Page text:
“Using the Public ROI methodology, we were able to convey the benefits of our ERP project beyond just expense reductions and efficiencies across the bookkeeping agency,” said Christian Ihle, head of the Department of Accounting and Controlling. “For instance, having better financial information can help make government budgets and expenditures more transparent and thus more legitimate and acceptable to the public. And a more efficient government can provide higher quality services. These are the ‘social’ and ‘political’ ROI factors we were able to communicate to our stakeholders.”
The Government of Israel
The Merkava Project of the Government of Israel (GOI) is part of a multi-year strategic plan, described in 2002 by Prime Minister Ariel Sharon: “The e-Government project is an expression of the government goal to provide state-of-the-art strategic systems while affecting social and economic national targets. We believe that this infrastructure constitutes a better tomorrow and that tomorrow is already here.”
The GOI is leveraging mySAP ERP to restructure the financial, logistics and human resource components of government-wide administration into a more modern standardized government operation to enhance internal operations and improve benefits and services to citizens.
“We will use the Public ROI methodology on our Merkava project to try and improve the link between the resources invested in the project and the returns it has generated,” said Yitshak Cohen, senior deputy accountant general and CIO, Ministry of Finance for the Government of Israel. “We also aim to leverage the Public ROI methodology to restate the goals of the Merkava Project and revisit our current government-wide rubric for managing the life cycle of IT projects.”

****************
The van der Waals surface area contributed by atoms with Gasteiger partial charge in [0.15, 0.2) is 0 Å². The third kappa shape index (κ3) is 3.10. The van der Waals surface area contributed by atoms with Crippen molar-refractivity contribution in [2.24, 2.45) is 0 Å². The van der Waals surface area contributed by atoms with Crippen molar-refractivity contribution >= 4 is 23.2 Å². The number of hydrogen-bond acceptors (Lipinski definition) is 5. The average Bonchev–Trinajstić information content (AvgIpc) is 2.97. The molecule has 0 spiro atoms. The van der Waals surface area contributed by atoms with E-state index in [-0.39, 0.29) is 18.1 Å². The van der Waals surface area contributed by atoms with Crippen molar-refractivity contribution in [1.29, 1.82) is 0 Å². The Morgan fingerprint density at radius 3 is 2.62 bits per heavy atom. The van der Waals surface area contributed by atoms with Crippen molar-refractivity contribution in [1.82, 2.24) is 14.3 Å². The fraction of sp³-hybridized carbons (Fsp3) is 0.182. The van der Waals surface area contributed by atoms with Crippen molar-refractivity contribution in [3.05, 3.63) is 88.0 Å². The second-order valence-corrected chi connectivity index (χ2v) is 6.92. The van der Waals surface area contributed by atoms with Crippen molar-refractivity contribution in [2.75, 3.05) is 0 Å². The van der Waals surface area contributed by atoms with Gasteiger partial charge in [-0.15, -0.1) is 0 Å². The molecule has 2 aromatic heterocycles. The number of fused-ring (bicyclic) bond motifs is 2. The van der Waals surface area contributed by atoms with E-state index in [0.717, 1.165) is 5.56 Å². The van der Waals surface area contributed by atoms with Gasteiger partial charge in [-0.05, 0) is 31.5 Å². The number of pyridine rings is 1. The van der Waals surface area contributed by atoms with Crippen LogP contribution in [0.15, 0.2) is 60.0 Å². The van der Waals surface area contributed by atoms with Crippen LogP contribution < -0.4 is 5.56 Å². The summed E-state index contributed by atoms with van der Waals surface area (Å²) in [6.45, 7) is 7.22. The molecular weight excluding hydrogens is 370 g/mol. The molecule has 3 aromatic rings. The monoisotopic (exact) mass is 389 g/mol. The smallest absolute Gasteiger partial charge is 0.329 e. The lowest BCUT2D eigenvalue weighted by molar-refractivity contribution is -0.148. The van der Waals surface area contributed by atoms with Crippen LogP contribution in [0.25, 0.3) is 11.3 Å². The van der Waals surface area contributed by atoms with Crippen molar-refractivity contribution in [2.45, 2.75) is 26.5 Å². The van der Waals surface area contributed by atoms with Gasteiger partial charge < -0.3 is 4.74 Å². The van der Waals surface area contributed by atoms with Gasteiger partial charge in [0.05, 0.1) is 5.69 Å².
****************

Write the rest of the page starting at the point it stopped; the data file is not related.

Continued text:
“While financial measures remain important in developing a business case, we need to take stock of the other factors that contribute to fulfilling the organizational mission of public sector agencies such as citizen service and public safety,” said Tom Shirk, president, SAP Global Public Services. “We are seeing great results thus far from our Public ROI initiative to identify and assess the real-life issues that governments are addressing through their use of technology. We look forward to helping more public sector customers prove and improve their value to customers, taxpayers, and stakeholders.”
About the Public ROI Initiative
Launched in May 2005, and spearheaded by SAP’s Global Public Services organization, the Public ROI initiative has brought together SAP customers, public sector experts and advisors from distinguished organizations around the world, to identify the key needs, challenges, research areas and approaches for developing a universally accepted method for public sector ROI analysis. The first five case studies examining how government IT investment deliver value to the public, as well as the whitepaper outlining the larger framework for assessing public returns on government IT investment, can be found at http://www.ctg.albany.edu/projects/proi.
About SAP for Public Sector
SAP for Public Sector provides comprehensive solutions to help governments and public organizations improve economic viability and increase process efficiency and transparency while better serving the needs of the public. With more than 1,320 customers in 70 countries, SAP is the leading provider of enterprise business solutions to the public sector.